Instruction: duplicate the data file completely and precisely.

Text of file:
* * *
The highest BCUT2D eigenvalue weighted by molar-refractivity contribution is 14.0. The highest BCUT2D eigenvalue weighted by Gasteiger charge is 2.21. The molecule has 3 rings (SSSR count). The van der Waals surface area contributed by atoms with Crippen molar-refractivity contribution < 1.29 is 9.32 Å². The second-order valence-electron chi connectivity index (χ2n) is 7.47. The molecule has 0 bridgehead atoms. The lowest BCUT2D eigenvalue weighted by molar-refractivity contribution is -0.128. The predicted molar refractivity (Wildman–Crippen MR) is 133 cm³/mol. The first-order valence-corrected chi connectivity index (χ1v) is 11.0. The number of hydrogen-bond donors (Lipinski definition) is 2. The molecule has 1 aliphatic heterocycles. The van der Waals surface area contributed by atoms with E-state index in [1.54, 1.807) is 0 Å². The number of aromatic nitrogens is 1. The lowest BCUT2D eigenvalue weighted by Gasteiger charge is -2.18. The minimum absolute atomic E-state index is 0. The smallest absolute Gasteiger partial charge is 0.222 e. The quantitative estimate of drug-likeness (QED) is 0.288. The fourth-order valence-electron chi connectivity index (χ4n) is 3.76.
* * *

The highest BCUT2D eigenvalue weighted by molar-refractivity contribution is 14.0. The highest BCUT2D eigenvalue weighted by Gasteiger charge is 2.21. The molecule has 3 rings (SSSR count). The van der Waals surface area contributed by atoms with Crippen molar-refractivity contribution < 1.29 is 9.32 Å². The second-order valence-electron chi connectivity index (χ2n) is 7.47. The molecule has 0 bridgehead atoms. The lowest BCUT2D eigenvalue weighted by molar-refractivity contribution is -0.128. The predicted molar refractivity (Wildman–Crippen MR) is 133 cm³/mol. The first-order valence-corrected chi connectivity index (χ1v) is 11.0. The number of hydrogen-bond donors (Lipinski definition) is 2. The molecule has 1 aliphatic heterocycles. The van der Waals surface area contributed by atoms with E-state index in [1.54, 1.807) is 0 Å². The number of aromatic nitrogens is 1. The lowest BCUT2D eigenvalue weighted by Gasteiger charge is -2.18. The minimum absolute atomic E-state index is 0. The smallest absolute Gasteiger partial charge is 0.222 e. The quantitative estimate of drug-likeness (QED) is 0.288. The fourth-order valence-electron chi connectivity index (χ4n) is 3.76.